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Month: July 2007

“Welcome to Westminster” – traffic warden’s contribution to the Tour de France

This made me chuckle: an over-zealous, non-cycling, generally unaware parking attendant in Westminster seems to have missed the fact that Pall Mall was closed specifically for the TDF official cars, but hey ho. Can’t imagine this being chased all the way round the Tour though…

Otherwise it was a really fun day: hanging out with Matthew and Al, shuffling along the Mall and watching the heads of cyclists we didn’t know pass in a blur in the distance.

London seemed to swallow the vast number of spectators, and some welcome sun gave everything a warm, holiday feel. Despite so many roads being closed there seemed to be limited disruption (I scootered straight into town and parked easily on St Martin’s Lane, just a few mins from the screen, stands and presentation area in Trafalgar square). The wide space on the Mall and Pall Mall meant that there wasn’t really a crush anywhere.

Now, all I need to do is watch what happened on the telly 😉

“Cult of the Amateur” – Andrew Keen. Innovation Reading Circle: 05: Amateurism, culture and excellence

Congratulations to Nico Macdonald for another interesting Innovation Reading Circle, attended by Andrew Keen, the author of “Cult of the Amateur”.

Charlie Beckett of Polis has written a succinct review of the evening, noting in particular that Andrew blames the internet (and the undefined “Web2.0”) for:

pornography, gambling, death of quality literature and music, the death of newspapers, a celebrity-ridden, naricissistic culture, decline of democracy, end of the family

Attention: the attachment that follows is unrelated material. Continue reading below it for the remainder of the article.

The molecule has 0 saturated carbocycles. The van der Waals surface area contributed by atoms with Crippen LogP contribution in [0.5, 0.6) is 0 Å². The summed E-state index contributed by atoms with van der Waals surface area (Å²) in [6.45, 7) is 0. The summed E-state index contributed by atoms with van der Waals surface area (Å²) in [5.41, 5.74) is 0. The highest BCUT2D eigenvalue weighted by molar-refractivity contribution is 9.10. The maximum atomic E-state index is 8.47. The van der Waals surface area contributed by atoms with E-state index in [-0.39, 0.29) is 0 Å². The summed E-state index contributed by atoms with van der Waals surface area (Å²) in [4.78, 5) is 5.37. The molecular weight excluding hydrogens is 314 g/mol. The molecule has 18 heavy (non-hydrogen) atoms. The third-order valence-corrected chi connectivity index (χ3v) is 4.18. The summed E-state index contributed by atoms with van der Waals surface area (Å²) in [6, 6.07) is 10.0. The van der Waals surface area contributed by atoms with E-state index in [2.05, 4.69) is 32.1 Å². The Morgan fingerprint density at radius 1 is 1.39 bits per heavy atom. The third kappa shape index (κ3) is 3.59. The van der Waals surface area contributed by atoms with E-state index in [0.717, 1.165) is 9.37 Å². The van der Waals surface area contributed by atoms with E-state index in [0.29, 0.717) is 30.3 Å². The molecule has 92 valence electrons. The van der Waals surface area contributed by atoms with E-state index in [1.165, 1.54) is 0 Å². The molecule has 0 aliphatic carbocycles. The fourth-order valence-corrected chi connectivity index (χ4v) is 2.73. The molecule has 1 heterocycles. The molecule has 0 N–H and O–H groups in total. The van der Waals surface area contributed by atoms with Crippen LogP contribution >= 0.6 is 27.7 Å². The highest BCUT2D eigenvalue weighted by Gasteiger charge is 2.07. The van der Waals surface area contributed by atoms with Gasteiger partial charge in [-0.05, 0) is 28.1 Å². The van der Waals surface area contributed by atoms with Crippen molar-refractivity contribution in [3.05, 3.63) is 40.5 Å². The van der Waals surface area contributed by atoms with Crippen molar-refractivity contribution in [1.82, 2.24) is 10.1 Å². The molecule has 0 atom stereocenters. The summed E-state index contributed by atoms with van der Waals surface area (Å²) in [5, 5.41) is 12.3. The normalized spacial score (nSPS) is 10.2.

Charlie continues:

Unfortunately, for all the people who share these fears about the internet, at a seminar he told me that he doesn’t really believe his own work:

“I am not interested in abstract forms of justice, I am interested in building my brand as an author and a polemicist”

My own comment, posted on Charlie’s blog follows:

Good summary, Charlie, and I agree it was an interesting evening. My main disappointment with both the book and Andrew’s argument in person was the superficial level of the debate: as if the provocation alone equates to reasoned argument. For someone decrying the death of even-handed, quality investigative journalism the sweeping generalisations about the ills of the internet, the lazy characterisations of “Web2.0” and the inconsistencies (eg decrying Craiglist for undermining classified ad revenues while later decrying Google for creating an ad-funded business model) sadly masked interesting and important areas of consideration. What are appropriate and sustainable business models for ‘the Working Web’ (a better term that Web2.0 imho)? What can we learn from the ‘assault on standards’ occasioned by lowest-common-denominator TV, and to what extent does the anonymity and check-less state of the web reflect those trends? Isn’t it too easy to confuse ‘self expression’ with publishing, and therefore the anti-blog vitriol is largely pointless – tilting at windmills?

Overall, this book rather “stole my time”. While outspoken and purposely provocative views have their place in a soundbite interview or a networking event in the valley (“Gee, isn’t that Brit an eloquent firebrand?” etc), when put in print I can’t see that it’s any different from the assertive, blinkered myopia of the extreme blogs Andrew so despises. Clearly, other authors less immediately concerned with the splash they can make will need to reflect more fully on the important topics that Andrew jogs past in his climb up the Amazon sales ranks.

That said, he seems to be enjoying himself. Maybe he should blog 😉